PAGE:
New to OO concepts - re-usability
aleaxit at yahoo.com
Thu Feb 22 18:10:21 CET 2001
"Rainer Deyke" <root at rainerdeyke.com> wrote in message
news:nHal6.285701$ge4.97547638 at news2.rdc2.tx.home.com...
> "Chris Hanson" <cmh at bDistributed.com> wrote in message
> news:220220010813598042%cmh at bDistributed.com...
> > I've actually had STL proponents tell me it's a *good* thing that
> > std::vector<T> doesn't have a push_front() method because if you try to
> > do that your code won't compile and you'll know you should be using a
> > "more efficient" container class! What if I *know* it's an expensive
> > operation, I know I need to do it occasionally, and I need the speed
> > that std::vector<T> will otherwise give me? "Subclass std::vector<T>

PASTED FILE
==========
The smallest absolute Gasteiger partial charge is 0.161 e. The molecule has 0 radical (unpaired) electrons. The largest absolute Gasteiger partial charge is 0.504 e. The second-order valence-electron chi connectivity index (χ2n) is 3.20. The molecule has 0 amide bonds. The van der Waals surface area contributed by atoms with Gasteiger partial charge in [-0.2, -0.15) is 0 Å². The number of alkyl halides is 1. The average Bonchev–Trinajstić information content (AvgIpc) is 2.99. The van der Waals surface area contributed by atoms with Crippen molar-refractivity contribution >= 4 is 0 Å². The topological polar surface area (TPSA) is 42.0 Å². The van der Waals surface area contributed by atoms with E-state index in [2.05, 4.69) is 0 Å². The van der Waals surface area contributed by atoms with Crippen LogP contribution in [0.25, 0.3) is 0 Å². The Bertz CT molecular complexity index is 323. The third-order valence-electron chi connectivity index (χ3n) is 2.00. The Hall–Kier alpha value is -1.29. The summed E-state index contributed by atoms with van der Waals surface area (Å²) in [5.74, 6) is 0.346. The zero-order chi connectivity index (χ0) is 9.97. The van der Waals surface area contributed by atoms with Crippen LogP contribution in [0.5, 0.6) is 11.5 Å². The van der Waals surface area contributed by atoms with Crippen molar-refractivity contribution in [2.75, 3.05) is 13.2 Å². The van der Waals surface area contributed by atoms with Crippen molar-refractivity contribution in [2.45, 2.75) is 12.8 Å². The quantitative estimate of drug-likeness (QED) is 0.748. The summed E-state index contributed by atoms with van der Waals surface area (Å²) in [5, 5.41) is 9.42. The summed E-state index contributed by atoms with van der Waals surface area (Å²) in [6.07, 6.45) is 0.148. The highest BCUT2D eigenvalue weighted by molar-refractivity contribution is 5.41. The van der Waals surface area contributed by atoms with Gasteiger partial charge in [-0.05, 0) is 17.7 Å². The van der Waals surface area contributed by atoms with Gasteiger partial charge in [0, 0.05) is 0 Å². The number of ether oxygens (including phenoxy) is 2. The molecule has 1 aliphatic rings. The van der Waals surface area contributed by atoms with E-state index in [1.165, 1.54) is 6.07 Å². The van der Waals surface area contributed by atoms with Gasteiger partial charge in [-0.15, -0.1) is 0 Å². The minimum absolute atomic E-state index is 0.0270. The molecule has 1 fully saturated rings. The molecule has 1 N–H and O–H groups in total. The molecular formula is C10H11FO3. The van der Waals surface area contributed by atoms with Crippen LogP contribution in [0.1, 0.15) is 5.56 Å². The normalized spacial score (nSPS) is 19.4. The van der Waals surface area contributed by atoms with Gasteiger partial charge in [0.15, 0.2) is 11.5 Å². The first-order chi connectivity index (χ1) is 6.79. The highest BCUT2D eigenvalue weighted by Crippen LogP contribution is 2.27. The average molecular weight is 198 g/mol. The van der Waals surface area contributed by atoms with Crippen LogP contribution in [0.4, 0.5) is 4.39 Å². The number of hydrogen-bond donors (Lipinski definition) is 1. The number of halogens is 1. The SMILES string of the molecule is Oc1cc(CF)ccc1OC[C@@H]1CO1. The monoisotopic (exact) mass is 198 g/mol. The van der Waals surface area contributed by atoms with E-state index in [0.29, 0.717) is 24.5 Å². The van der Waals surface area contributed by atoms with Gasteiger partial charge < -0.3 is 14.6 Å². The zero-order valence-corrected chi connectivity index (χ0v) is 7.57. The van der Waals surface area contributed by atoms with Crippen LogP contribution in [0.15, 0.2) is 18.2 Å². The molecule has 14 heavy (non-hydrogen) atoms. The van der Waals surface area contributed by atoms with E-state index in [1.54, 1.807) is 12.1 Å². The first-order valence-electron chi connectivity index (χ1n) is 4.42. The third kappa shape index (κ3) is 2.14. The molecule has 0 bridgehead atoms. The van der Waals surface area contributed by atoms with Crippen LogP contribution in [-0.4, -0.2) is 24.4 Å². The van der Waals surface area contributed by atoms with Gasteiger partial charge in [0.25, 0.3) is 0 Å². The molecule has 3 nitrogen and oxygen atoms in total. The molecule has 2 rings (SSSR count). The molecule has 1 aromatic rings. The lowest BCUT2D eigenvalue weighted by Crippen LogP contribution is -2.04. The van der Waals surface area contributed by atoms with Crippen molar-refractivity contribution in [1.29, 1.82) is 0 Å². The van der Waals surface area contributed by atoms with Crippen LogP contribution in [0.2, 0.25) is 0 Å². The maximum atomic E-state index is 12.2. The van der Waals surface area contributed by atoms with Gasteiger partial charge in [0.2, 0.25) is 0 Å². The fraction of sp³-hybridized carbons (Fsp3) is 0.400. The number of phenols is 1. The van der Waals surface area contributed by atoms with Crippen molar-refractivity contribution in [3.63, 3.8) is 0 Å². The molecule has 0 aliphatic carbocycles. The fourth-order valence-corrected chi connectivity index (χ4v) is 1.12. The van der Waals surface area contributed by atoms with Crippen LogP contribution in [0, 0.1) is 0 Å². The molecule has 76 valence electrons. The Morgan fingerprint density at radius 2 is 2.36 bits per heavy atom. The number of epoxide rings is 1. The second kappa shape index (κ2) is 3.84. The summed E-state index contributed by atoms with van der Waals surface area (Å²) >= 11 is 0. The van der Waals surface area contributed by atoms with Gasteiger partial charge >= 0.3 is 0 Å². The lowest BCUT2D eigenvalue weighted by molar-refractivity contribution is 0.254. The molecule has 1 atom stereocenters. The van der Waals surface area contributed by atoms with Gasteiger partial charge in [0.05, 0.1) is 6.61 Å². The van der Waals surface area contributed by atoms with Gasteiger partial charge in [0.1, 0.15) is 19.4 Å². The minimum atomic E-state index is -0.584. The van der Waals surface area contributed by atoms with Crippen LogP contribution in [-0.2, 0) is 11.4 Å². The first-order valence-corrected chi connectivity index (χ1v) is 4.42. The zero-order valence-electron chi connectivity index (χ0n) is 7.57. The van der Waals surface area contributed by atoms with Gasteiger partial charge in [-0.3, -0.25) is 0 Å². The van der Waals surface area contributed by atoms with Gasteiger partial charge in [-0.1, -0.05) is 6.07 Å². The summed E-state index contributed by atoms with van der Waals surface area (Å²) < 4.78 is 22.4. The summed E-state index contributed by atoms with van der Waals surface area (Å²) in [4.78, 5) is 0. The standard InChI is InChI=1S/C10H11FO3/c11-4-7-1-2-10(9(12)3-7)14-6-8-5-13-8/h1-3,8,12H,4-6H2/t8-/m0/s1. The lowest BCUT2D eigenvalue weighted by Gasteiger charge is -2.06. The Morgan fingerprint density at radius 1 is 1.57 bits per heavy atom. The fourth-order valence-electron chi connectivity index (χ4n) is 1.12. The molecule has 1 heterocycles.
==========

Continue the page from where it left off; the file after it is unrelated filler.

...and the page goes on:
> > then!" (This was the real answer they gave.) If I have to subclass a
> > standard container class to get simple functionality, it's *not*
> > well-designed.
> The correct answer, of course, is to use the 'insert' method.
I'd rather do a push_back and a rotate because, in my typical
use, N/2 swaps would be far less costly than N-1 copies. But,
sure, "vec.insert(vec.begin(),x);" IS rather more concise than
(and unless you've specialized the swap template, so that the
swaps ARE fast, performance will be equivalent; however, note
that several specialized implementations of std::swap exist,
and that's what std::rotate is supposed to be using).
More information about the Python-list